As DonC notes there's an issue of cost of two management systems, but I guess that doesn't stop the manufacture of hybrids. ;) More seriously it may well be that the key to making suchca system work would be easy re-conditioning of the air battery so that expensive controls in the battery are reused.
 

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It will be a hell of a lot less expensive keeping the primary battery size small and standardized with some extra management for the less expensive and variable "range extending" battery energy source than equipping and managing an ICE, gears, extra motor, clutches, and all other peripheral ICE components. The more legitimate concern is can it be made to be as functional?
 

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That would be "Yes you do not". LOL He asked if he was correct in thinking that you didn't need a working prototype.

Just making clear that no one is suggesting that you do, that there is no disagreement, and that the smarti had the right answer to the question posed.
oops, I guess I read that wrong...
 

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This is just to get ahead of the patent trolls...
Patents are never meant to be defensive. They are offensive weapons used to punish companies suspected of using your IP without licensing agreement. Tesla will use it to sue others not as a means to protect itself.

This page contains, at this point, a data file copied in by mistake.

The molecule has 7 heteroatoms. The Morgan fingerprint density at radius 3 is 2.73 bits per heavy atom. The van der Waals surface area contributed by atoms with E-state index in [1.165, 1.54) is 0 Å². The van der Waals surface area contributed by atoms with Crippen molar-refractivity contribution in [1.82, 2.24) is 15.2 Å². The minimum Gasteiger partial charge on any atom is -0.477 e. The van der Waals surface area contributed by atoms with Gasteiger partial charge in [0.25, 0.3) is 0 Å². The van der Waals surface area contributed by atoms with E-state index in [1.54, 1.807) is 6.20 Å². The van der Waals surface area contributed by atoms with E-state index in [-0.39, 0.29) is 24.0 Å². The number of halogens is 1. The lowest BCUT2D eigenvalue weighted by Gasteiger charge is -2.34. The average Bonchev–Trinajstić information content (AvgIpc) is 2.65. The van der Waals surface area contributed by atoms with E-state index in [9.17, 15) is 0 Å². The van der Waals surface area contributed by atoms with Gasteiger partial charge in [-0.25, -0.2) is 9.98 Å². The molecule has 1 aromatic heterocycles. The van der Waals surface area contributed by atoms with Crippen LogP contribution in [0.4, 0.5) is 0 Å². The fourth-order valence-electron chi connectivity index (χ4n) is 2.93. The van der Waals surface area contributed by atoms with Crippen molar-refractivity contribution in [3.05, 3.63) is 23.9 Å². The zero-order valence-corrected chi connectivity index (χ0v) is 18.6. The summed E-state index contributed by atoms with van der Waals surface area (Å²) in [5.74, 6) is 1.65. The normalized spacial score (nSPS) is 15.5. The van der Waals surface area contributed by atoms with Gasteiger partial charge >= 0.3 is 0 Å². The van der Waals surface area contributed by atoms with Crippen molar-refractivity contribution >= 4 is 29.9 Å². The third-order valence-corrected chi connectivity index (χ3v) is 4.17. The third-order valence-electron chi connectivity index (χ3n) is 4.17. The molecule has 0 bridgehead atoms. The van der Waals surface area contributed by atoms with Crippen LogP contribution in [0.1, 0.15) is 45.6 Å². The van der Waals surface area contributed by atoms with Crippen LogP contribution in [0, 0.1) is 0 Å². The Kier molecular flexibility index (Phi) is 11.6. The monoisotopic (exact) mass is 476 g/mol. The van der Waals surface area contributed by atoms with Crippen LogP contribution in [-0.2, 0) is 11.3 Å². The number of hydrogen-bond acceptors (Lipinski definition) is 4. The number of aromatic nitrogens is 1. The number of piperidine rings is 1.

The best defense that is not used as offensive weapon is the prior art.
 

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Frankly, I think it's a great idea.

Get about 200 miles of range on a regular Li based battery, which will be used for most commuting (since most people drive less than 40 miles per day), then supplement the long range with a battery of a type that is much cheaper, but doesn't have as long of a lifespan. Given it would only be used in mostly rare circumstances, the secondary battery could effectively last the lifetime of the vehicle.

I think it would be quite awesome if Tesla produced a car that cost around $35k and had two battery units like that, both capable of about 200 miles range.

OR if the metal air battery packs could be produced cheaply enough and would last long enough (say 2 years), use those as a primary battery unit, but include replacements in the cost of the car.